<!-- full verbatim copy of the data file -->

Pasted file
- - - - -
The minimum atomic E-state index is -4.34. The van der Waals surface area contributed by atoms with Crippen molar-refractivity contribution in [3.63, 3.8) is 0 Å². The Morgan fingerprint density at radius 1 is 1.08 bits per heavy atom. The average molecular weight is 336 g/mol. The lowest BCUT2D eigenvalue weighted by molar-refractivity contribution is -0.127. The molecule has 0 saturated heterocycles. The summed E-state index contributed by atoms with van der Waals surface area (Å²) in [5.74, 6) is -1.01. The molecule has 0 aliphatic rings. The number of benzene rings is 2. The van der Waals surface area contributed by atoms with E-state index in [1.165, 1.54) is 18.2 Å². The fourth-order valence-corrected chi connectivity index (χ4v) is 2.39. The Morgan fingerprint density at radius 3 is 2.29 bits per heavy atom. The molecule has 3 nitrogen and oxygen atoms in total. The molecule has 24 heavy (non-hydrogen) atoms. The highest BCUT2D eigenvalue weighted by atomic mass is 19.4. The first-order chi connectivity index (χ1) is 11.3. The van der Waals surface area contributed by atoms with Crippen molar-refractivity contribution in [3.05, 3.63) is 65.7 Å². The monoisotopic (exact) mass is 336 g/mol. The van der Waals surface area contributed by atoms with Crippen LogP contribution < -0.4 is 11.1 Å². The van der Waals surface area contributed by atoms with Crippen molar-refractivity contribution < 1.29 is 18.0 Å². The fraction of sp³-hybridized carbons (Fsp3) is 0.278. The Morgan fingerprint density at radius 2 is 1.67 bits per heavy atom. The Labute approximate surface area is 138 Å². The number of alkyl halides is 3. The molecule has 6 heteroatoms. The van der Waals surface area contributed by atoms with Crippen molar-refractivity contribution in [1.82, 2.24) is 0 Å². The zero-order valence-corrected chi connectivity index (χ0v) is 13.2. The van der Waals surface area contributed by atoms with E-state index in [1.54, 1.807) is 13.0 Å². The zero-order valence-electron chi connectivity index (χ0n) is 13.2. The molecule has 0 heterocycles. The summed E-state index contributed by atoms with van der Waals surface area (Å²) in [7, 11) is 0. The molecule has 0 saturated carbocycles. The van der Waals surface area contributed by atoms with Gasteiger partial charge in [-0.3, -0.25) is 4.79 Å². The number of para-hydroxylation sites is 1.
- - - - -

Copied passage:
The minimum atomic E-state index is -4.34. The van der Waals surface area contributed by atoms with Crippen molar-refractivity contribution in [3.63, 3.8) is 0 Å². The Morgan fingerprint density at radius 1 is 1.08 bits per heavy atom. The average molecular weight is 336 g/mol. The lowest BCUT2D eigenvalue weighted by molar-refractivity contribution is -0.127. The molecule has 0 saturated heterocycles. The summed E-state index contributed by atoms with van der Waals surface area (Å²) in [5.74, 6) is -1.01. The molecule has 0 aliphatic rings. The number of benzene rings is 2. The van der Waals surface area contributed by atoms with E-state index in [1.165, 1.54) is 18.2 Å². The fourth-order valence-corrected chi connectivity index (χ4v) is 2.39. The Morgan fingerprint density at radius 3 is 2.29 bits per heavy atom. The molecule has 3 nitrogen and oxygen atoms in total. The molecule has 24 heavy (non-hydrogen) atoms. The highest BCUT2D eigenvalue weighted by atomic mass is 19.4. The first-order chi connectivity index (χ1) is 11.3. The van der Waals surface area contributed by atoms with Crippen molar-refractivity contribution in [3.05, 3.63) is 65.7 Å². The monoisotopic (exact) mass is 336 g/mol. The van der Waals surface area contributed by atoms with Crippen LogP contribution < -0.4 is 11.1 Å². The van der Waals surface area contributed by atoms with Crippen molar-refractivity contribution < 1.29 is 18.0 Å². The fraction of sp³-hybridized carbons (Fsp3) is 0.278. The Morgan fingerprint density at radius 2 is 1.67 bits per heavy atom. The Labute approximate surface area is 138 Å². The number of alkyl halides is 3. The molecule has 6 heteroatoms. The van der Waals surface area contributed by atoms with Crippen molar-refractivity contribution in [1.82, 2.24) is 0 Å². The zero-order valence-corrected chi connectivity index (χ0v) is 13.2. The van der Waals surface area contributed by atoms with E-state index in [1.54, 1.807) is 13.0 Å². The zero-order valence-electron chi connectivity index (χ0n) is 13.2. The molecule has 0 heterocycles. The summed E-state index contributed by atoms with van der Waals surface area (Å²) in [7, 11) is 0. The molecule has 0 saturated carbocycles. The van der Waals surface area contributed by atoms with Gasteiger partial charge in [-0.3, -0.25) is 4.79 Å². The number of para-hydroxylation sites is 1.